Please use this identifier to cite or link to this item: https://doi.org/10.1186/s13058-018-0949-3
Title: Functional genomics identifies specific vulnerabilities in PTEN-deficient breast cancer
Authors: Tang Y.C. 
Ho S.-C. 
Tan E. 
Ng A.W.T. 
McPherson J.R. 
Goh G.Y.L.
Teh B.T. 
Bard F. 
Rozen S.G. 
Keywords: phosphatidylinositol 3,4,5 trisphosphate 3 phosphatase
protein kinase LKB1
short hairpin RNA
small interfering RNA
NUAK1 protein, human
phosphatidylinositol 3,4,5 trisphosphate 3 phosphatase
protein kinase
protein serine threonine kinase
PTEN protein, human
repressor protein
small interfering RNA
STK11 protein, human
tumor protein
ADAMTS20 gene
AP1M2 gene
Article
breast cancer
breast cancer cell line
breast epithelium cell
cell viability
cohort analysis
controlled study
drug sensitivity
enzyme inhibition
female
functional genomics
gene
gene activity
gene mutation
HMMR gene
human
human cell
NUAK1 gene
PIK3CB gene
RNA interference
STK11 gene
breast tumor
deficiency
gene expression regulation
genetics
genomics
human genome
lethal mutation
mammary gland
metabolism
pathology
procedures
tumor cell line
Breast Neoplasms
Cell Line, Tumor
Female
Gene Expression Regulation, Neoplastic
Genome, Human
Genomics
Humans
Mammary Glands, Human
Neoplasm Proteins
Protein Kinases
Protein-Serine-Threonine Kinases
PTEN Phosphohydrolase
Repressor Proteins
RNA, Small Interfering
Synthetic Lethal Mutations
Issue Date: 2018
Citation: Tang Y.C., Ho S.-C., Tan E., Ng A.W.T., McPherson J.R., Goh G.Y.L., Teh B.T., Bard F., Rozen S.G. (2018). Functional genomics identifies specific vulnerabilities in PTEN-deficient breast cancer. Breast Cancer Research 20 (1) : 22. ScholarBank@NUS Repository. https://doi.org/10.1186/s13058-018-0949-3
Abstract: Background: Phosphatase and tensin homolog (PTEN) is one of the most frequently inactivated tumor suppressors in breast cancer. While PTEN itself is not considered a druggable target, PTEN synthetic-sick or synthetic-lethal (PTEN-SSL) genes are potential drug targets in PTEN-deficient breast cancers. Therefore, with the aim of identifying potential targets for precision breast cancer therapy, we sought to discover PTEN-SSL genes present in a broad spectrum of breast cancers. Methods: To discover broad-spectrum PTEN-SSL genes in breast cancer, we used a multi-step approach that started with (1) a genome-wide short interfering RNA (siRNA) screen of ~ 21,000 genes in a pair of isogenic human mammary epithelial cell lines, followed by (2) a short hairpin RNA (shRNA) screen of ~ 1200 genes focused on hits from the first screen in a panel of 11 breast cancer cell lines; we then determined reproducibility of hits by (3) identification of overlaps between our results and reanalyzed data from 3 independent gene-essentiality screens, and finally, for selected candidate PTEN-SSL genes we (4) confirmed PTEN-SSL activity using either drug sensitivity experiments in a panel of 19 cell lines or mutual exclusivity analysis of publicly available pan-cancer somatic mutation data. Results: The screens (steps 1 and 2) and the reproducibility analysis (step 3) identified six candidate broad-spectrum PTEN-SSL genes (PIK3CB, ADAMTS20, AP1M2, HMMR, STK11, and NUAK1). PIK3CB was previously identified as PTEN-SSL, while the other five genes represent novel PTEN-SSL candidates. Confirmation studies (step 4) provided additional evidence that NUAK1 and STK11 have PTEN-SSL patterns of activity. Consistent with PTEN-SSL status, inhibition of the NUAK1 protein kinase by the small molecule drug HTH-01-015 selectively impaired viability in multiple PTEN-deficient breast cancer cell lines, while mutations affecting STK11 and PTEN were largely mutually exclusive across large pan-cancer data sets. Conclusions: Six genes showed PTEN-SSL patterns of activity in a large proportion of PTEN-deficient breast cancer cell lines and are potential specific vulnerabilities in PTEN-deficient breast cancer. Furthermore, the NUAK1 PTEN-SSL vulnerability identified by RNA interference techniques can be recapitulated and exploited using the small molecule kinase inhibitor HTH-01-015. Thus, NUAK1 inhibition may be an effective strategy for precision treatment of PTEN-deficient breast tumors. © 2018 The Author(s).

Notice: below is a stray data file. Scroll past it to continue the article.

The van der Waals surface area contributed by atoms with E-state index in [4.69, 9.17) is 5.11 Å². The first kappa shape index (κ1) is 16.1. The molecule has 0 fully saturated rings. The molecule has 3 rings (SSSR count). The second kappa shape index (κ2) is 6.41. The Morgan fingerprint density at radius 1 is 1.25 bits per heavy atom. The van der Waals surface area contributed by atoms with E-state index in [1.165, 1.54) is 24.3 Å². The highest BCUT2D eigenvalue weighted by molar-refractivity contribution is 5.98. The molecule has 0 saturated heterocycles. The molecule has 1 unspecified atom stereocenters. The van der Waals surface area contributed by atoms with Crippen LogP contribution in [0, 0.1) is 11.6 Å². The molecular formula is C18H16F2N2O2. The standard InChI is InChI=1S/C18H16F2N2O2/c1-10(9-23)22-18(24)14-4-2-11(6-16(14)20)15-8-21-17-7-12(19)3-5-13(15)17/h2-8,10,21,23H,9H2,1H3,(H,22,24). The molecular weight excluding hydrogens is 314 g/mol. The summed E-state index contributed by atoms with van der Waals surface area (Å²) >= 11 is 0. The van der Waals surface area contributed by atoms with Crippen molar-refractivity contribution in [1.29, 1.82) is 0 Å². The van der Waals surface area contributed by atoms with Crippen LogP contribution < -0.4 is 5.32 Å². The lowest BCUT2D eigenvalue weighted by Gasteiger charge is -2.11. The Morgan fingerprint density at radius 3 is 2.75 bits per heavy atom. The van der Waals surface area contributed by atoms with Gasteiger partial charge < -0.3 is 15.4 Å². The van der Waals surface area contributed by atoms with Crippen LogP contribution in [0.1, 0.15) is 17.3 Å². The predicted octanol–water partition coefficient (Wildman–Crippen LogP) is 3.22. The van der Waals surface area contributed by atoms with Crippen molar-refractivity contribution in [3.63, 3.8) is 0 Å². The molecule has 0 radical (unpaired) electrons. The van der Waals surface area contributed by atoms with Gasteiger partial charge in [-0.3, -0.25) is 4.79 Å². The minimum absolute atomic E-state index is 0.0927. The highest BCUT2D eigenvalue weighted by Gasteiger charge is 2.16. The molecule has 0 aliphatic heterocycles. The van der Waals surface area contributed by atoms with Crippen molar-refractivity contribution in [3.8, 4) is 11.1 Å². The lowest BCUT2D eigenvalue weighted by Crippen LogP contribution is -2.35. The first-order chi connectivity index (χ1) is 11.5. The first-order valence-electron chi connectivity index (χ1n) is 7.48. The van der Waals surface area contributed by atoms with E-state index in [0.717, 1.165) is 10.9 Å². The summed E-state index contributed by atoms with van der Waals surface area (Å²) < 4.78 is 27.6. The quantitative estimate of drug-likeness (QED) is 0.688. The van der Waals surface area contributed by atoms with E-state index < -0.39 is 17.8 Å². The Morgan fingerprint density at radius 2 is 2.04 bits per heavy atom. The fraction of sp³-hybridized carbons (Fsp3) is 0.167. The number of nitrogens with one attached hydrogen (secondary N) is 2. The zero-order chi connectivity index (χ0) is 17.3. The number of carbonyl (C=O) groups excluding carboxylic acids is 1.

Source Title: Breast Cancer Research
URI: https://scholarbank.nus.edu.sg/handle/10635/174603
ISSN: 1465-5411
DOI: 10.1186/s13058-018-0949-3
Appears in Collections:Elements
Staff Publications

Show full item record
Files in This Item:
File Description SizeFormatAccess SettingsVersion 
10_1186_s13058-018-0949-3.pdf2.64 MBAdobe PDF

OPEN

PublishedView/Download

SCOPUSTM   
Citations

7
checked on Nov 18, 2020

Page view(s)

28
checked on Nov 20, 2020

Google ScholarTM

Check

Altmetric


Items in DSpace are protected by copyright, with all rights reserved, unless otherwise indicated.